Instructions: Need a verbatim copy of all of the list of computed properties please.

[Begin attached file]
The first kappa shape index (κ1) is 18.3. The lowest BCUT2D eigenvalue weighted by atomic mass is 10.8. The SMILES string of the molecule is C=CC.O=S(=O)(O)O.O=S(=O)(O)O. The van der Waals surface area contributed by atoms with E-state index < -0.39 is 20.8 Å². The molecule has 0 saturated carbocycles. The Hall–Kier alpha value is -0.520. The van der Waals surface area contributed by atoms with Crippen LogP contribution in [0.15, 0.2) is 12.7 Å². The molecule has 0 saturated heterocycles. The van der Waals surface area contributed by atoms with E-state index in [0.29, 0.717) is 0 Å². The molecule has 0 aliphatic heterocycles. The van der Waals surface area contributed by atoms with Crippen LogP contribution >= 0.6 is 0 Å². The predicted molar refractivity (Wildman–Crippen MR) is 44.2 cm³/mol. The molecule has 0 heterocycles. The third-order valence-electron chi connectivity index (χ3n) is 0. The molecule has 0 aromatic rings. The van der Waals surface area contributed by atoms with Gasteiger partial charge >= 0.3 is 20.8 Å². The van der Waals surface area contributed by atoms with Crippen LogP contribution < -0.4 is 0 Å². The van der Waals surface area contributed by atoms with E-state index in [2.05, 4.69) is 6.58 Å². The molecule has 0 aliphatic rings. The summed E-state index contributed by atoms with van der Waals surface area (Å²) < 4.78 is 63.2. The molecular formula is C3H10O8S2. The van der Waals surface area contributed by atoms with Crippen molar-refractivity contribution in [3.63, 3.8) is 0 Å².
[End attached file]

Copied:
The first kappa shape index (κ1) is 18.3. The lowest BCUT2D eigenvalue weighted by atomic mass is 10.8. The SMILES string of the molecule is C=CC.O=S(=O)(O)O.O=S(=O)(O)O. The van der Waals surface area contributed by atoms with E-state index < -0.39 is 20.8 Å². The molecule has 0 saturated carbocycles. The Hall–Kier alpha value is -0.520. The van der Waals surface area contributed by atoms with Crippen LogP contribution in [0.15, 0.2) is 12.7 Å². The molecule has 0 saturated heterocycles. The van der Waals surface area contributed by atoms with E-state index in [0.29, 0.717) is 0 Å². The molecule has 0 aliphatic heterocycles. The van der Waals surface area contributed by atoms with Crippen LogP contribution >= 0.6 is 0 Å². The predicted molar refractivity (Wildman–Crippen MR) is 44.2 cm³/mol. The molecule has 0 heterocycles. The third-order valence-electron chi connectivity index (χ3n) is 0. The molecule has 0 aromatic rings. The van der Waals surface area contributed by atoms with Gasteiger partial charge >= 0.3 is 20.8 Å². The van der Waals surface area contributed by atoms with Crippen LogP contribution < -0.4 is 0 Å². The van der Waals surface area contributed by atoms with E-state index in [2.05, 4.69) is 6.58 Å². The molecule has 0 aliphatic rings. The summed E-state index contributed by atoms with van der Waals surface area (Å²) < 4.78 is 63.2. The molecular formula is C3H10O8S2. The van der Waals surface area contributed by atoms with Crippen molar-refractivity contribution in [3.63, 3.8) is 0 Å².